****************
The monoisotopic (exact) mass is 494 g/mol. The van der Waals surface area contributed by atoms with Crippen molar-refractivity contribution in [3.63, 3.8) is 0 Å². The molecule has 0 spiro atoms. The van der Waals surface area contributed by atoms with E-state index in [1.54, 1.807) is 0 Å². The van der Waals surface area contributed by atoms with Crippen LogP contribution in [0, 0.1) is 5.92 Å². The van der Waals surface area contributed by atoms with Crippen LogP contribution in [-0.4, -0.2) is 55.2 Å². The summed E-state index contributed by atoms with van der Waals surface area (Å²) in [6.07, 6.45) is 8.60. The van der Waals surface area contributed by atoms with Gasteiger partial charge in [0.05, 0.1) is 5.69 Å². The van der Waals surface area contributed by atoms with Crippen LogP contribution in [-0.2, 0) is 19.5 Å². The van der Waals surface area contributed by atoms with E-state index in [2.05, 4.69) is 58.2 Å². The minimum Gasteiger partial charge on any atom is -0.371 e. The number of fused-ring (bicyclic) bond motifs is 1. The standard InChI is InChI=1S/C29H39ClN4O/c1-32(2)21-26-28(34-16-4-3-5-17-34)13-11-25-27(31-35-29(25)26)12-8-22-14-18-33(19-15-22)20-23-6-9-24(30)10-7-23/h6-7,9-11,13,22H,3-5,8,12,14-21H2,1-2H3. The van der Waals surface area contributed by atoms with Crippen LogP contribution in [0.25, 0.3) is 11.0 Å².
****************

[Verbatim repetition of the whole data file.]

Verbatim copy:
The monoisotopic (exact) mass is 494 g/mol. The van der Waals surface area contributed by atoms with Crippen molar-refractivity contribution in [3.63, 3.8) is 0 Å². The molecule has 0 spiro atoms. The van der Waals surface area contributed by atoms with E-state index in [1.54, 1.807) is 0 Å². The van der Waals surface area contributed by atoms with Crippen LogP contribution in [0, 0.1) is 5.92 Å². The van der Waals surface area contributed by atoms with Crippen LogP contribution in [-0.4, -0.2) is 55.2 Å². The summed E-state index contributed by atoms with van der Waals surface area (Å²) in [6.07, 6.45) is 8.60. The van der Waals surface area contributed by atoms with Gasteiger partial charge in [0.05, 0.1) is 5.69 Å². The van der Waals surface area contributed by atoms with Crippen LogP contribution in [-0.2, 0) is 19.5 Å². The van der Waals surface area contributed by atoms with E-state index in [2.05, 4.69) is 58.2 Å². The minimum Gasteiger partial charge on any atom is -0.371 e. The number of fused-ring (bicyclic) bond motifs is 1. The standard InChI is InChI=1S/C29H39ClN4O/c1-32(2)21-26-28(34-16-4-3-5-17-34)13-11-25-27(31-35-29(25)26)12-8-22-14-18-33(19-15-22)20-23-6-9-24(30)10-7-23/h6-7,9-11,13,22H,3-5,8,12,14-21H2,1-2H3. The van der Waals surface area contributed by atoms with Crippen LogP contribution in [0.25, 0.3) is 11.0 Å².